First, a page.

Gene therapy could be advanced by a worm more commonly associated with causing a deadly parasitic disease, according to researchers presenting at the British Pharmaceutical Conference (BPC).
The researchers believe that a protein secreted by the eggs of Schistosoma mansoni could act as a vector to insert genes into the target genetic material.
An effective technique for delivering genetic material would be a boon for gene therapy, which has the potential to treat a wide range of diseases.
University of Nottingham School of Pharmacy PhD student, Ishwinder Kaur, said: "The worm attracted the team's interest because to survive in their hosts, successful parasites have evolved sophisticated ways of evading and/or manipulating their host's immune response.
“Schistosomes can survive for more than a decade in their host. So, studying how the parasite interacts with its host's immune system can give us valuable clues as to how to exploit strategies honed by millions of years of evolution. It's a very exciting find, but much more research needs to be carried out to ensure that it has no unwanted effects on host cells."
The worm causes schistosomiasis, which is the second most socio-economically damaging parasitic disease according to the Carter Center.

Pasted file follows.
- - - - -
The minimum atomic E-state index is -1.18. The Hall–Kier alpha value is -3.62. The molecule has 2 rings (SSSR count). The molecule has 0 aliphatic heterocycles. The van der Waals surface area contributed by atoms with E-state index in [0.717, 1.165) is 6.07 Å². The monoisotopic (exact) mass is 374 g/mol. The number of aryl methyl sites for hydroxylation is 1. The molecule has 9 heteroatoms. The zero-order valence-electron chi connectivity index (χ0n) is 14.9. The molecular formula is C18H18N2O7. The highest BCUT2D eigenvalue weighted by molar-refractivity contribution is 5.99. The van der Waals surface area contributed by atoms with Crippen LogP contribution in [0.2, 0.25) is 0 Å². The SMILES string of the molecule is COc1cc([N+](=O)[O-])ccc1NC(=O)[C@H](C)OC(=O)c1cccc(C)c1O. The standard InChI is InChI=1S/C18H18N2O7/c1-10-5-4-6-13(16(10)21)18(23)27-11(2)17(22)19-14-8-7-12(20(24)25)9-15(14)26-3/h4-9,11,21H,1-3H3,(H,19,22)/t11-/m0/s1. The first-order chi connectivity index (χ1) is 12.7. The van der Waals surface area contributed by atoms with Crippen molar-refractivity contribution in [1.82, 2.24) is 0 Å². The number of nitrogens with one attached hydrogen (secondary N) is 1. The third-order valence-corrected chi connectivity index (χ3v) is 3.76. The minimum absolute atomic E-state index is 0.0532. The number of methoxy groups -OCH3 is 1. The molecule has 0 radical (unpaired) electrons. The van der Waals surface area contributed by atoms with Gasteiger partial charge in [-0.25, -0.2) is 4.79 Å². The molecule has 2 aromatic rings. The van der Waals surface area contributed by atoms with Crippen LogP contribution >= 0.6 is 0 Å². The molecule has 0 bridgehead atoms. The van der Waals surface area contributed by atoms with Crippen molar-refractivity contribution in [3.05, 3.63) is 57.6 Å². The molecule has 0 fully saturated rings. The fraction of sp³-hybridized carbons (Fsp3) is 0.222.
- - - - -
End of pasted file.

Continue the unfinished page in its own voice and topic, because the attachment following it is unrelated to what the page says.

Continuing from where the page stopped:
It can survive against the host’s immune system and produces proteins capable of penetrating cells to reach the nucleus, traits that led to the researchers investigating it for gene therapy.
In particular the researchers investigated IPSE, a protein that is released in large quantities by the parasite’s eggs and penetrates the host’s cells. Once inside a cell IPSE enters the nucleus and binds to DNA.
The researchers discovered that IPSE can carry larger proteins with it into the nucleus, creating the possibility that it could be used as a vector in the delivery of genes.
Trials and tribulations
Gene therapy is frequently raised as a potential treatment for a wide range of ailments, with the past few weeks seeing research published on its use in treating blindness and hearing loss.
Treatments at an advanced stage of development, such as Introgen Therapeutics’ Advexin, are mainly delivered by adenoviral vectors but these are expensive to grow, difficult to store and are potentially immunogenic.
Despite these difficulties Advexin has completed Phase III trials but suffered a further setback when the US Food and Drug Administration (FDA) refused the biologics license application (BLA).
The refusal may be due to the Phase III trial having 123 patients, a relatively small number for a study.
Despite this the rejection is being viewed by some as a blow for all gene therapy treatments, which have struggled to improve their reputation following the death of Jesse Gelsinger in 1999 during a trial conducted by the University of Pennsylvania.